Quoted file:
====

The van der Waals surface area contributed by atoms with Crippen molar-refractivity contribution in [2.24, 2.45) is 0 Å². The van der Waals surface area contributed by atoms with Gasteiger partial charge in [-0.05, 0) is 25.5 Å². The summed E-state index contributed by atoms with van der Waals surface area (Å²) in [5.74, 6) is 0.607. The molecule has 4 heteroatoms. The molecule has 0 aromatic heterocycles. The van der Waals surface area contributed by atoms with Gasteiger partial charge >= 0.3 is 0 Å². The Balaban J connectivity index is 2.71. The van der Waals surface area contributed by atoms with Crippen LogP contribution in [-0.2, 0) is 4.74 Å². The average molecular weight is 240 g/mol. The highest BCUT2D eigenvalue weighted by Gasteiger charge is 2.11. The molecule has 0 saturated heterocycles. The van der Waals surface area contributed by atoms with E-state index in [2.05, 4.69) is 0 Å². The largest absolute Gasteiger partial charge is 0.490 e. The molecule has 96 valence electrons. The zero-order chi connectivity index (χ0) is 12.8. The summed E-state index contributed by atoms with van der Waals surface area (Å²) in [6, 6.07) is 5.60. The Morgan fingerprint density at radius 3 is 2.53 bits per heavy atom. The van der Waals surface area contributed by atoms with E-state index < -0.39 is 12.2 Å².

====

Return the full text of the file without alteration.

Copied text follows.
The van der Waals surface area contributed by atoms with Crippen molar-refractivity contribution in [2.24, 2.45) is 0 Å². The van der Waals surface area contributed by atoms with Gasteiger partial charge in [-0.05, 0) is 25.5 Å². The summed E-state index contributed by atoms with van der Waals surface area (Å²) in [5.74, 6) is 0.607. The molecule has 4 heteroatoms. The molecule has 0 aromatic heterocycles. The van der Waals surface area contributed by atoms with Gasteiger partial charge >= 0.3 is 0 Å². The Balaban J connectivity index is 2.71. The van der Waals surface area contributed by atoms with Crippen LogP contribution in [-0.2, 0) is 4.74 Å². The average molecular weight is 240 g/mol. The highest BCUT2D eigenvalue weighted by Gasteiger charge is 2.11. The molecule has 0 saturated heterocycles. The van der Waals surface area contributed by atoms with E-state index in [2.05, 4.69) is 0 Å². The largest absolute Gasteiger partial charge is 0.490 e. The molecule has 96 valence electrons. The zero-order chi connectivity index (χ0) is 12.8. The summed E-state index contributed by atoms with van der Waals surface area (Å²) in [6, 6.07) is 5.60. The Morgan fingerprint density at radius 3 is 2.53 bits per heavy atom. The van der Waals surface area contributed by atoms with E-state index < -0.39 is 12.2 Å².